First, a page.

Lafora disease, seizures and sugars
D.M. AnDrADe1, J. Turnbull2, b.A. MinAssiAn2, 3
1 Division of Neurology, Krembil Neuroscience Centre, University of Toronto, Toronto Western Hospital, Toronto, Canada;
2 Program in Genetics and Genomic Biology, 3 Division of Neurology, Department of Paediatrics, The University of Toronto,
The Hospital for Sick Children, 555 University Ave. Toronto, Canada
Acta Myologica • 2007; XXVI; p. 83-86
Address for correspondence: Berge A Minassian, Division of Neurology, Department of Paediatrics, The Hospital for Sick Children, The
University of Toronto, 555 University Ave, Toronto, Ontario M5G 1X8, Canada. Fax +1 416 8136334. E-mail: firstname.lastname@example.org
Lafora disease (LD) is the most severe form of Progressive Myo-
clonus Epilepsy with teenage onset. It has an autosomal reces-
sive mode of inheritance and is almost universally fatal by the
second or third decade of life. To date, there is no prevention
or cure. In the last decade, with the identification of the genes
responsible for this disease, much knowledge has been gained
with the potential for the future development of effective treat-
ment. This review will briefly address clinical issues and will
focus on the molecular aspects of the disease.
Key words: Lafora disease, progressive myoclonus epilepsy, la-
Onset is usually between the ages of 12 and 17, al-
though it may occur as early as 6 or as late as 22. The
first symptom clearly recognized by the family is usually
a generalized tonic-clonic seizure. However, any of the
other symptoms or seizures that are seen in LD can occur
precede the major convulsion and sometimes go unrec-
ognized for a period of time. Other seizure types include
myoclonic seizures, occipital seizures, atypical absence,
atonic and complex partial seizures. The seizures may
initially respond to anticonvulsants, but they become in-
creasingly resistant to medication (1). Occipital seizures
are frequent and can manifest as transient blindness or
simple or complex visual hallucinations, although the lat-
ter may not be epileptic, and be a psychosis instead (2).
Myoclonus can be fragmentary, symmetric or massive,
and is usually the primary reason for early wheelchair
dependency. Other symptoms that commonly accompany
this syndrome include emotional disturbance, depression
and confusion early, later evolving into dementia. Nurs-
ing and feeding care can alter life span, but it still usu-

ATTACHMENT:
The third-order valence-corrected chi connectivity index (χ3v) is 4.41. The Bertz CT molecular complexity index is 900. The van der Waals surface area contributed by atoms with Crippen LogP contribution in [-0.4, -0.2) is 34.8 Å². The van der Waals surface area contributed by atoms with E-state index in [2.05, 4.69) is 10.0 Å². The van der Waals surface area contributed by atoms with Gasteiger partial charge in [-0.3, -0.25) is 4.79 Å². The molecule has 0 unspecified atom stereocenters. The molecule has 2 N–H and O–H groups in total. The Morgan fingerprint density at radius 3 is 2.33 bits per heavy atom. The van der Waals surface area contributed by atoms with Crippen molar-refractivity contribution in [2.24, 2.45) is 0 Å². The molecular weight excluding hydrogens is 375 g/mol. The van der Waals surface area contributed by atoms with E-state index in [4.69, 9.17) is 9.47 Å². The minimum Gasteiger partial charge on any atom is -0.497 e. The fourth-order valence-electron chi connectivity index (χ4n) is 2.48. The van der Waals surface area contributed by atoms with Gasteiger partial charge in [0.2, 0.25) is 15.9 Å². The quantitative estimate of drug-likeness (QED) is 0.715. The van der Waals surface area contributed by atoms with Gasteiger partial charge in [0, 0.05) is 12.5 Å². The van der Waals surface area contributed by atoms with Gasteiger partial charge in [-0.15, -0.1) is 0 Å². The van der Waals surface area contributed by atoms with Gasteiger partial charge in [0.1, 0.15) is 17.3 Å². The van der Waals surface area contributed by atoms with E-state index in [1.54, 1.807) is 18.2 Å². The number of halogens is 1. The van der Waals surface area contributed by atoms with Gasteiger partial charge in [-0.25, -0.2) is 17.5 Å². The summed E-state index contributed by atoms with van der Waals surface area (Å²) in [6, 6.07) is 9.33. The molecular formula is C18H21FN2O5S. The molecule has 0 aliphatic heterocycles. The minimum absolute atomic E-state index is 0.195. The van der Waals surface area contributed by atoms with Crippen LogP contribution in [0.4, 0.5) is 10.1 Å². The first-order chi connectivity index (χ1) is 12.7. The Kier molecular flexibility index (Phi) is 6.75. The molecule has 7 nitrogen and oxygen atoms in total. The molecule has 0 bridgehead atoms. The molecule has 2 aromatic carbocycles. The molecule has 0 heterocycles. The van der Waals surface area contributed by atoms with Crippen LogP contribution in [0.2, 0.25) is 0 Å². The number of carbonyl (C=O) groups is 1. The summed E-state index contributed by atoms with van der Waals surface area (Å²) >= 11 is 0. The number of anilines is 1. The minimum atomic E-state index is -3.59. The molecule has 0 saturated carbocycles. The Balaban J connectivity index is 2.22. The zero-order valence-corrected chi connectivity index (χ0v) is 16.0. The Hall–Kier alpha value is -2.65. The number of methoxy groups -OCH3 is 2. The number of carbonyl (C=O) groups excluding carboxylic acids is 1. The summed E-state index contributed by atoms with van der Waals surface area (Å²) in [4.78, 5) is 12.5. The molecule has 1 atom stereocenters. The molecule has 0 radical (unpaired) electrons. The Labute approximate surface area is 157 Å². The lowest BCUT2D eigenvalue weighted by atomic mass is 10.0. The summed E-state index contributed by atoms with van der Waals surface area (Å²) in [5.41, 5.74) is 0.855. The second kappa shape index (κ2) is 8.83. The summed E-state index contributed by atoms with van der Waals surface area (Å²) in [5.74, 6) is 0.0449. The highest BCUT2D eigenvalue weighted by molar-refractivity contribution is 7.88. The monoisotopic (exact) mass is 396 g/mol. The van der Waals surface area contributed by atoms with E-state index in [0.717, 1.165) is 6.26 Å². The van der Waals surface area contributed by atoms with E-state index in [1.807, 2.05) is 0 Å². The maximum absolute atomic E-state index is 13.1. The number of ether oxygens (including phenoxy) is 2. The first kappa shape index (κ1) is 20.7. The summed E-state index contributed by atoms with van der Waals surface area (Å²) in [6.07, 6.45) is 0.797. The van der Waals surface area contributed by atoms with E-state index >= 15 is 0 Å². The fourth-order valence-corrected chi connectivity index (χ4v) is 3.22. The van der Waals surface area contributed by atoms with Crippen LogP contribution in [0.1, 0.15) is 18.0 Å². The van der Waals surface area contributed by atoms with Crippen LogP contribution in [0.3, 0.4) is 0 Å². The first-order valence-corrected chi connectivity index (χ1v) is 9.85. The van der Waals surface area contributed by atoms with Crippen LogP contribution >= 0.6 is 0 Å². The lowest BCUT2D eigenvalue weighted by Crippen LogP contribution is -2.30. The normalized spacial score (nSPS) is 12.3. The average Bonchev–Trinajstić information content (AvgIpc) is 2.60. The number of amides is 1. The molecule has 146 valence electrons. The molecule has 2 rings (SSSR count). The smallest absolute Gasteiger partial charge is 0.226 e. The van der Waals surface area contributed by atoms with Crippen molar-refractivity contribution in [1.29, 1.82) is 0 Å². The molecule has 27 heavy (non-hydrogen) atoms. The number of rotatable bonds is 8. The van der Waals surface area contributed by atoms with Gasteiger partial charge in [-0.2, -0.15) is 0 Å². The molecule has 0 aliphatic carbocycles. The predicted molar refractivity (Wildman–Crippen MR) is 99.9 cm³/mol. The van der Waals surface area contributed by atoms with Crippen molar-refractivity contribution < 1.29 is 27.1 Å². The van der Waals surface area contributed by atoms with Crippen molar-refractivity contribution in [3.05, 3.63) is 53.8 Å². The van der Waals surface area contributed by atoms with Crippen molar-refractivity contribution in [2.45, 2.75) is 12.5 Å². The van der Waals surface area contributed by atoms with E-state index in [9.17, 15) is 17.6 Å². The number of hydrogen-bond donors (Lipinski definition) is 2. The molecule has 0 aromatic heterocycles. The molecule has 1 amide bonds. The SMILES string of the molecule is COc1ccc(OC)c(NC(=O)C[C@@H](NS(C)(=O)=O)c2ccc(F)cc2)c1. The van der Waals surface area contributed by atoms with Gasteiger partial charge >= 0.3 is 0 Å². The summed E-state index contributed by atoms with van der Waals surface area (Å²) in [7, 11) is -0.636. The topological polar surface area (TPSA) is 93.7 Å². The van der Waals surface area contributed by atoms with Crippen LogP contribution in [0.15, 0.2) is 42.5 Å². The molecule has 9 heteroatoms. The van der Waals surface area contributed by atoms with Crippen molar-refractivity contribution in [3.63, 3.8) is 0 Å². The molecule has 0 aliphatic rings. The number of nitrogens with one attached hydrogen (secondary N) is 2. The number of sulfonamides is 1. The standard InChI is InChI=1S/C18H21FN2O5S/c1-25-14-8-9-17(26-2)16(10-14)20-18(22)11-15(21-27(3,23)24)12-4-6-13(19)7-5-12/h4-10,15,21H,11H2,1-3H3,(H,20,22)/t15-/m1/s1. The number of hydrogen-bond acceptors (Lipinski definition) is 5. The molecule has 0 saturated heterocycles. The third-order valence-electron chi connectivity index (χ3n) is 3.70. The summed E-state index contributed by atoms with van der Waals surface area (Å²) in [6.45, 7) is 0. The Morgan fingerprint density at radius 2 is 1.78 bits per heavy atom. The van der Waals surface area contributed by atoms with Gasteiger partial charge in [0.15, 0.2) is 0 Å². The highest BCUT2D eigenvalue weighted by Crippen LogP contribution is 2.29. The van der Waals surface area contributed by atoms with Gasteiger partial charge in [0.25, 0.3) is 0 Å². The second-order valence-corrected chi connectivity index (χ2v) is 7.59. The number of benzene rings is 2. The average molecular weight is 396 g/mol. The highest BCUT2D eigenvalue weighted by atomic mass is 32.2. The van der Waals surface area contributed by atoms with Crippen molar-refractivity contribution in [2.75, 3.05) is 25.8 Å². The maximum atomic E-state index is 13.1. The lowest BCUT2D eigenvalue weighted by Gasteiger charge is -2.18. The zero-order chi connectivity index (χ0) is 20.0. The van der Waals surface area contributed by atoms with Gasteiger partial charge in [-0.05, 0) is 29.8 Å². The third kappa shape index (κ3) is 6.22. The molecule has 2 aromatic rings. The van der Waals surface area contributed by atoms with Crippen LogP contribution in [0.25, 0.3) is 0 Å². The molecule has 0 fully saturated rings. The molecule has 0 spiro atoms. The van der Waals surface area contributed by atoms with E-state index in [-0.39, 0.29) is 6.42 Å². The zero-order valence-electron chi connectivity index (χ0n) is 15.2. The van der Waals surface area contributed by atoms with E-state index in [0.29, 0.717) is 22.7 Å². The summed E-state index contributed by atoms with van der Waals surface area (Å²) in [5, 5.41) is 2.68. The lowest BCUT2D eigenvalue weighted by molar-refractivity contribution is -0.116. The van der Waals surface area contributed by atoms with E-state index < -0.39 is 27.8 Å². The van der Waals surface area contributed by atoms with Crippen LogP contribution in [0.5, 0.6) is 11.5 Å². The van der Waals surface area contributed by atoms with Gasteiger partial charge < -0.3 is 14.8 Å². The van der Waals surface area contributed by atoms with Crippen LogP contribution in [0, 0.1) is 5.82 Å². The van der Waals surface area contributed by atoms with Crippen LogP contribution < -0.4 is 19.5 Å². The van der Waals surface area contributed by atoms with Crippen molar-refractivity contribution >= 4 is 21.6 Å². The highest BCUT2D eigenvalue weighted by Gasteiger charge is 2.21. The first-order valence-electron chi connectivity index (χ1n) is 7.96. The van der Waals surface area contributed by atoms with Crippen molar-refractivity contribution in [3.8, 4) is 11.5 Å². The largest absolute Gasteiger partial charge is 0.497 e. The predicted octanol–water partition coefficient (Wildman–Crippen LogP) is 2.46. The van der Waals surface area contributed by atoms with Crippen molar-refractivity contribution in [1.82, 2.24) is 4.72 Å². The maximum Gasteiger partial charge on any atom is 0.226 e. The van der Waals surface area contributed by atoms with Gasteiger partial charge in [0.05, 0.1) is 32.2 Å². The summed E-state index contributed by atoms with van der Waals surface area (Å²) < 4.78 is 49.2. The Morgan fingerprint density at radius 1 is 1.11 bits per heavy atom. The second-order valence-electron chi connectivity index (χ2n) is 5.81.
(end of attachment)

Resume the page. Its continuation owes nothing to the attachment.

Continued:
ally ranges between 17 and 30 years. Recent observations
report a slightly longer life span in patients with EPM2B
mutations, compared to those with EMP2A (see below).
Status epilepticus and aspiration pneumonia are the most
common causes of death (1, 3).
EEG abnormalities can be seen prior to the clinical
symptoms (1, 3). The background activity slows and the
normal alpha-rhythm as well as sleep features are lost
with disease progression. Photoconvulsive responses are
common. Interictal epileptiform abnormalities are seen
either with generalized, focal (especially in the occipital
regions) or multifocal distribution. Impaired cortical in-
hibitory mechanisms leading to hyperexcitability are also
represented by giant somatosensory and visual-evoked
potentials. Progressive prolongation of the central laten-
cies and of brainstem auditory responses are seen during
disease evolution (4).
Lafora bodies (LBs) are carbohydrate storage prod-
ucts that characterize LD and underlie the epileptic dis-
order. They are composed of polyglucosans, which are
abnormally formed glycogen molecules resembling
starch. The polyglucosans in LD consist of long chains of
glucose units that are infrequently branched. This makes
them insoluble, leading to their accumulation and forma-
tion of the LBs (3, 5). LBs stain strongly with periodic
acid-Schiff due to their polysaccharide composition, and
they are resistant to amylase digestion owing to dense
packing (6). Ultrastructural analysis suggests a physical
association between newly formed polyglucosans and en-
doplasmic reticulum (ER) or ER ribosomes (7).